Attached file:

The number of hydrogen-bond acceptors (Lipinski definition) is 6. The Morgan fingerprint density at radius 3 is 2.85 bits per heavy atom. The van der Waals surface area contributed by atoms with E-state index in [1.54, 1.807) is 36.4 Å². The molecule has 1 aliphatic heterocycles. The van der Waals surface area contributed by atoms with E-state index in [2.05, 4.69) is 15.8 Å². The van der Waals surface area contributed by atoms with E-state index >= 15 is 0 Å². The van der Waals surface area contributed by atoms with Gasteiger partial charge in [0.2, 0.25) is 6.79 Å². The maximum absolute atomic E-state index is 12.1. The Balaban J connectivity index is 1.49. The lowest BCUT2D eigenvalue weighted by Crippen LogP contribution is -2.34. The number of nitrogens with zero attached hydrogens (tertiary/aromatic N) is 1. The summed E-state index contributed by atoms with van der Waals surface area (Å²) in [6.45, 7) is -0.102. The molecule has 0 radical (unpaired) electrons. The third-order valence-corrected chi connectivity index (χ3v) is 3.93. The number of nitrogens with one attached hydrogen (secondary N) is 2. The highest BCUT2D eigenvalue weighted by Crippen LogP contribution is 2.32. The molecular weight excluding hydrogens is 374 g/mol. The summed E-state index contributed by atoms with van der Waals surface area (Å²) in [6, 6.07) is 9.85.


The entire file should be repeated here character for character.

The number of hydrogen-bond acceptors (Lipinski definition) is 6. The Morgan fingerprint density at radius 3 is 2.85 bits per heavy atom. The van der Waals surface area contributed by atoms with E-state index in [1.54, 1.807) is 36.4 Å². The molecule has 1 aliphatic heterocycles. The van der Waals surface area contributed by atoms with E-state index in [2.05, 4.69) is 15.8 Å². The van der Waals surface area contributed by atoms with E-state index >= 15 is 0 Å². The van der Waals surface area contributed by atoms with Gasteiger partial charge in [0.2, 0.25) is 6.79 Å². The maximum absolute atomic E-state index is 12.1. The Balaban J connectivity index is 1.49. The lowest BCUT2D eigenvalue weighted by Crippen LogP contribution is -2.34. The number of nitrogens with zero attached hydrogens (tertiary/aromatic N) is 1. The summed E-state index contributed by atoms with van der Waals surface area (Å²) in [6.45, 7) is -0.102. The molecule has 0 radical (unpaired) electrons. The third-order valence-corrected chi connectivity index (χ3v) is 3.93. The number of nitrogens with one attached hydrogen (secondary N) is 2. The highest BCUT2D eigenvalue weighted by Crippen LogP contribution is 2.32. The molecular weight excluding hydrogens is 374 g/mol. The summed E-state index contributed by atoms with van der Waals surface area (Å²) in [6, 6.07) is 9.85.